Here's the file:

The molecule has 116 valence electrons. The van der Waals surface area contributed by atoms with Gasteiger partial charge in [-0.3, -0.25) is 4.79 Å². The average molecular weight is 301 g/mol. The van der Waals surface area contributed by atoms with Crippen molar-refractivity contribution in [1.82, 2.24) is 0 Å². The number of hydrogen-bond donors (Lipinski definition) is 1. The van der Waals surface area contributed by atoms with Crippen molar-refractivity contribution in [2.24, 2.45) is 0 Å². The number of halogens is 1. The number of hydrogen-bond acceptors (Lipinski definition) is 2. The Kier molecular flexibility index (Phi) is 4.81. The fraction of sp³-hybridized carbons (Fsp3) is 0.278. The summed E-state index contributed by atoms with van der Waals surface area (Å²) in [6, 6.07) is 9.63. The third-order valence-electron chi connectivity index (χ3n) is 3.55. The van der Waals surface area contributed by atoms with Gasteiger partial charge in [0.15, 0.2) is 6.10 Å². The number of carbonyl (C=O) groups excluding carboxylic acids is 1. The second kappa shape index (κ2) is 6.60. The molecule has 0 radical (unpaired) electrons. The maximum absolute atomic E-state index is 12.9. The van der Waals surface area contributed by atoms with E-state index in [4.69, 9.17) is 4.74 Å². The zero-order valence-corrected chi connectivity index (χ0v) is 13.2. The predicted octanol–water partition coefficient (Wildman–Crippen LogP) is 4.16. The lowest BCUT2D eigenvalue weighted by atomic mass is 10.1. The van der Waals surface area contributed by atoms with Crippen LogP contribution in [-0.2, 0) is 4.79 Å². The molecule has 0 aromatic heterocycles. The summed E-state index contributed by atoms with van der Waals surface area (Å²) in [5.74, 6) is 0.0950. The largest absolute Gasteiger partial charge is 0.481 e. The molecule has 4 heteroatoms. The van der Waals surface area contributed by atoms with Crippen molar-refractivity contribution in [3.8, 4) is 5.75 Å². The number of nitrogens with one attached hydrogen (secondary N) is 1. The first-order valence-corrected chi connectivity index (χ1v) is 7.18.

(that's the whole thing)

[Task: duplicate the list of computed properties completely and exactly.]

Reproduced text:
The molecule has 116 valence electrons. The van der Waals surface area contributed by atoms with Gasteiger partial charge in [-0.3, -0.25) is 4.79 Å². The average molecular weight is 301 g/mol. The van der Waals surface area contributed by atoms with Crippen molar-refractivity contribution in [1.82, 2.24) is 0 Å². The number of hydrogen-bond donors (Lipinski definition) is 1. The van der Waals surface area contributed by atoms with Crippen molar-refractivity contribution in [2.24, 2.45) is 0 Å². The number of halogens is 1. The number of hydrogen-bond acceptors (Lipinski definition) is 2. The Kier molecular flexibility index (Phi) is 4.81. The fraction of sp³-hybridized carbons (Fsp3) is 0.278. The summed E-state index contributed by atoms with van der Waals surface area (Å²) in [6, 6.07) is 9.63. The third-order valence-electron chi connectivity index (χ3n) is 3.55. The van der Waals surface area contributed by atoms with Gasteiger partial charge in [0.15, 0.2) is 6.10 Å². The number of carbonyl (C=O) groups excluding carboxylic acids is 1. The second kappa shape index (κ2) is 6.60. The molecule has 0 radical (unpaired) electrons. The maximum absolute atomic E-state index is 12.9. The van der Waals surface area contributed by atoms with E-state index in [4.69, 9.17) is 4.74 Å². The zero-order valence-corrected chi connectivity index (χ0v) is 13.2. The predicted octanol–water partition coefficient (Wildman–Crippen LogP) is 4.16. The lowest BCUT2D eigenvalue weighted by atomic mass is 10.1. The van der Waals surface area contributed by atoms with Crippen LogP contribution in [-0.2, 0) is 4.79 Å². The molecule has 0 aromatic heterocycles. The summed E-state index contributed by atoms with van der Waals surface area (Å²) in [5.74, 6) is 0.0950. The largest absolute Gasteiger partial charge is 0.481 e. The molecule has 4 heteroatoms. The van der Waals surface area contributed by atoms with Crippen molar-refractivity contribution in [3.8, 4) is 5.75 Å². The number of nitrogens with one attached hydrogen (secondary N) is 1. The first-order valence-corrected chi connectivity index (χ1v) is 7.18.